According to a story from Grimsby Live, the family of six year old Melissa Stark, who has Williams syndrome, has transformed their house into a Santa Claus themed wonderland of Christmas lights. The display was put together by her father Tristen and his friend Scott Johnson. It features over 6,000 lights and will serve as a fundraiser for the Williams Syndrome Foundation, which has helped support the Melissa and the Stark family.
About Williams Syndrome
Williams syndrome is a genetic disorder which can have a number of physical and mental impacts. It is most characterized by distinctive facial features and intellectual disability. The syndrome is linked to the microdeletion of some genetic material found on chromosome 7; only one chromosome of the pair is affected. Genes affected include LIMK1, CLIP2, ELN, GTF2IRD1, and GTF2I. Symptoms of Williams syndrome include heart defects, distinctive facial features, developmental delays, anxiety, phobias, low muscle tone, and failure to thrive. People with Williams syndrome are known for their friendly and sociable personality. They have an exceptional ability to empathize with others and have little fear of strangers. There is no cure for Williams syndrome; treatment focuses on addressing health concerns like heart defects; physical and behavioral therapy can also be beneficial. Patients often respond strongly to music and can help with anxiety. To learn more about Williams syndrome, click here.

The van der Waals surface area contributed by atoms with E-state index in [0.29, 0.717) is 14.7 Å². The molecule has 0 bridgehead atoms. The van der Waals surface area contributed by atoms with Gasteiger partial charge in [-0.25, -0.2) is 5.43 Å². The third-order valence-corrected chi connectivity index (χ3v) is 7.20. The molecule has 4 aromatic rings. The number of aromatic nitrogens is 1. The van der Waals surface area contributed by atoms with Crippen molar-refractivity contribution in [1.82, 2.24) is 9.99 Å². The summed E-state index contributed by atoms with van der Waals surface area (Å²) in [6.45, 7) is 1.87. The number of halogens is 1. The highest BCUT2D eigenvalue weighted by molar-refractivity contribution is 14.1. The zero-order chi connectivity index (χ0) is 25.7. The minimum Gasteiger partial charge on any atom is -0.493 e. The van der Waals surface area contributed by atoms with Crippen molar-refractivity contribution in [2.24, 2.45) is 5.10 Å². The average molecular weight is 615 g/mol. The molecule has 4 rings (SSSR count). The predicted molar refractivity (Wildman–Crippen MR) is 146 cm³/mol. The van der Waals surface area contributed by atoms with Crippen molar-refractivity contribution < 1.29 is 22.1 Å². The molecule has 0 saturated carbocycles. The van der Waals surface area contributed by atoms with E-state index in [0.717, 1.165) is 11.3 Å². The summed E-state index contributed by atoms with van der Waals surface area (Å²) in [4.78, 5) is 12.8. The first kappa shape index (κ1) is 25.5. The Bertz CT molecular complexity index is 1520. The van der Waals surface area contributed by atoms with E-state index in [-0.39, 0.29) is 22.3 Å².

The display includes a singing Santa figure and music. Last year the family raised £400 for the foundation and are hoping to exceed that figure with their lights display. Melissa appears to have a more severe case of Williams syndrome; she still has very little speaking ability and has trouble sleeping through the night. Her disorder is also compounded by autism and other sensory problems.
She is helped by her many siblings, and despite the limits on her verbal communication, her family knows that she loves the light display.
About the Williams Syndrome Foundation
The Williams Syndrome Foundation was first founded in 1980 with the goal of promoting and funding research and development for this rare disorder. The organization is also committed to providing aid to families that have been impacted by the disease. To learn more about the foundation’s activities, click here.